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Posts tagged ‘phh corp’

Returning to PHH Corp

On September 19th I received an email from a friend (hat tip @VermeulenGold) that an activist investor, Orange Capital, had taken a 5% position in PHH and written a letter to management outlining their recommendations on creating shareholder value.  I immediately took a position in the stock.

In order to describe why I acted so quickly, let’s go back to why I sold PHH in the spring.  There were two reasons.  One was my concern that gain on sale margins would compress significantly – a concern that remains valid today (and could still be my undoing with the stock).  The other was that there just didn’t seem to be a catalyst to realize the valuation gap that I saw.

Now, with that catalyst having materialized, I want to be along for the ride.

I wrote about PHH over a year ago.  I described the company as having Joel Greenblatt type of spin-off potential.  The company had two disparate businesses with little in common.  There were aspects of the one business that clouded the accounting of the other.  And one of those businesses, mortgage origination, had a not well understood but valuable asset in the mortgage servicing rights that were held.

Now that I have had a chance to read the Orange Capital letter in full, I am happy to see them draw similar conclusions.  I added to my position in the company on Monday.  It’s a 4.5% position.

The Orange Capital Letter

I would recommend reading the letter in full, it is available here, but briefly, these are the four initiatives suggested by Orange Capital: Read more

Is the Gain on Sale Boom over?

Earlier this week my portfolio was rolling along nicely, having closed at an all-time high on Wednesday night with me looking forward to further gains ahead.

And then Flagstar reported their fourth quarter results.

I don’t own Flagstar.  I don’t even follow Flagstar.  They are a Michigan based bank that has had some problems in their past and, most importantly for this discussion, run a reasonably large sized mortgage operation. In the fourth quarter Flagstar reported a big decline in their gain on sale margin, from 244 basis points to 153, and the Street took it to mean that the mortgage origination boom was over. In addition to the carnage of Flagstar (down about $2.50 to $15.57 on Thursday), PHH Corp, Impact Mortgage and Nationstar all took it on the chin.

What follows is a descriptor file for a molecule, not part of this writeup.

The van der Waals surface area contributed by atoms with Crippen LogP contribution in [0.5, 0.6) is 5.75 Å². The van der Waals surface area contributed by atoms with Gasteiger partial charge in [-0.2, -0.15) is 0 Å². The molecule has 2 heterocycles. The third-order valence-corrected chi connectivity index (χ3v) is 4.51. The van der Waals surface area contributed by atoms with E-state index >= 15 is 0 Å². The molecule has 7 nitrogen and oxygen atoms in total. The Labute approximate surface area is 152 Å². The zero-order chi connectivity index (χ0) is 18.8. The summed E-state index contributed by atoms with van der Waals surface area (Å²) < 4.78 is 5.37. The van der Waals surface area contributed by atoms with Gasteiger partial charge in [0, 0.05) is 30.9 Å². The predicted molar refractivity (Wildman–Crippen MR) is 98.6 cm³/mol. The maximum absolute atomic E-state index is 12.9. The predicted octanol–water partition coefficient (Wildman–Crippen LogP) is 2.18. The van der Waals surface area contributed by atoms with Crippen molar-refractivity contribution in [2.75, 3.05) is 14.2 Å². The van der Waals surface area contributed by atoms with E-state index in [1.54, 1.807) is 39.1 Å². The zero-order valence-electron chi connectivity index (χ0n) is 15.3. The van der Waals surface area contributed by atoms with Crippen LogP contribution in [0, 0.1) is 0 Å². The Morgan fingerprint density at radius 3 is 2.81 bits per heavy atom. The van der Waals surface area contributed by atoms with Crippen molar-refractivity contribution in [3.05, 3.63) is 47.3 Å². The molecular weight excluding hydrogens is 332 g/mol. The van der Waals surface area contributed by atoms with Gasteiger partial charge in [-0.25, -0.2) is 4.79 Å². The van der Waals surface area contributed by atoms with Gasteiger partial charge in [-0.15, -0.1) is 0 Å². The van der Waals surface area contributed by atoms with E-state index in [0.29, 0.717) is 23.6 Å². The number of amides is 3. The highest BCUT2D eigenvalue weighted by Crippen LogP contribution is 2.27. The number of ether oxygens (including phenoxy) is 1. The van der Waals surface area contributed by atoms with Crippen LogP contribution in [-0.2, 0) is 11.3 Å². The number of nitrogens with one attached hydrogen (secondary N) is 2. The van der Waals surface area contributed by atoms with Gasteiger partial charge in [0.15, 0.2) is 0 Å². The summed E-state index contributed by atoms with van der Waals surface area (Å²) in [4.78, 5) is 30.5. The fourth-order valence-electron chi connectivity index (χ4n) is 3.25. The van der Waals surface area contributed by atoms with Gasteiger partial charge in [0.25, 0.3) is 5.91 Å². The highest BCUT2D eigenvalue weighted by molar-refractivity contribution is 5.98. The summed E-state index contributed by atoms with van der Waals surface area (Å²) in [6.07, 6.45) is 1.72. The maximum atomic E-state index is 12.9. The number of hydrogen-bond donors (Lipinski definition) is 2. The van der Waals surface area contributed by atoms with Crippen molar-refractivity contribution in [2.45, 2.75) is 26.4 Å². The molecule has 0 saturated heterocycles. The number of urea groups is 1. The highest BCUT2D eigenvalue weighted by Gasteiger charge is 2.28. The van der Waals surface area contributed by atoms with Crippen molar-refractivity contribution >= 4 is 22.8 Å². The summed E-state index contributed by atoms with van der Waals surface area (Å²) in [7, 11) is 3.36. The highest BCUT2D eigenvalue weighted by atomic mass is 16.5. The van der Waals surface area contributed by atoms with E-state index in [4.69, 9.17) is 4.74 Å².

But while the headline decline was steep, there is more to the story.  During the conference call Flagstar provided some clarity. The following exchange between Matthew Kerin, the president of the Mortgage banking division, and Paul Miller of FBR is instructive (via SeekingAlpha). Read more

Why is PHH Corp so cheap?

Let’s just get right to it.  I don’t understand why PHH is as cheap as it is.

I have talked about this before, and I don’t want to reiterate the conclusions of my prior post on PHH (You can be a stock market genius: By Buying PHH Corp), but I do want to take a look at the company from a slightly different perspective to show that, even after the 50% run up since my original post, it remains undervalued.

This week, during one of my lunch hours, I made a comparison between PHH and Nationstar.  I was somewhat surprised by the results.   The table below lists key statistics of the mortgage origination and servicing businesses for both companies. Read more

Impac Mortgage: Where the money comes from

When I first bought Impac Mortgage (back at the beginning of August) it was on the basis of GAAP earnings (which were 50 cents per share in the second quarter), and revenue growth from the mortgage origination business.  Soon after, when I looked more closely into earnings, I determined that much of what was reported in GAAP was obscured by mark to market adjustments and a legacy business that is no longer operating.  Fortunately if I ignored these effects, the resulting picture was even better than the one painted by GAAP.

So I left it alone and went on to other things.

To digress for a minute, this is my process.  Once I feel like I have a clear answer on a stock, I don’t look too much further into the details.  When I look at a stock I look hard, and I usually come up with a fairly accurate picture, but after I feel able to draw a conclusion, I don’t spend a lot more time quibbling over the details.

I don’t have time.  I have time to look into maybe 2 stocks per week.  If I spent week after week evaluating a single security, it is simply inefficient.

Does this lead to mistakes?  Absolutely.  Sometimes I miss a key aspect that changes the equation.  But to mitigate mistakes I have learned to reevaluate when the market tells me I am wrong, and to act quickly when it turns out I am.  And actually, this has been one advantage of starting this blog.  There have been a couple of cases where readers have pointed out something that I have missed.  And I’ve saved money as a result.

Given the amount of time I have to allocate to investing, this remains, in my opinion, my most efficient process.  Study the business, figure out what the key drivers are and where problems are most likely to arise, evaluate those drivers and problems, make a decision and move on to the next one.  Take another look if things start to go amiss.

With respect to Impac, as the stock moved up from $2.50 to $10, I wasn’t that concerned with getting a better grasp on the specifics of earnings.  My initial analysis showed me the drivers, and they led me to conclude that the stock wasn’t even close to reflecting those drivers, and that was enough for me.

But now, with Impac hovering between $10 and $11, further analysis is warranted.  My intent below is to understand how each of the businesses that Impac operates generates earnings, and to compare the earnings generation capacity to GAAP, hopefully eliminating some of the confusion introduced by GAAP. Read more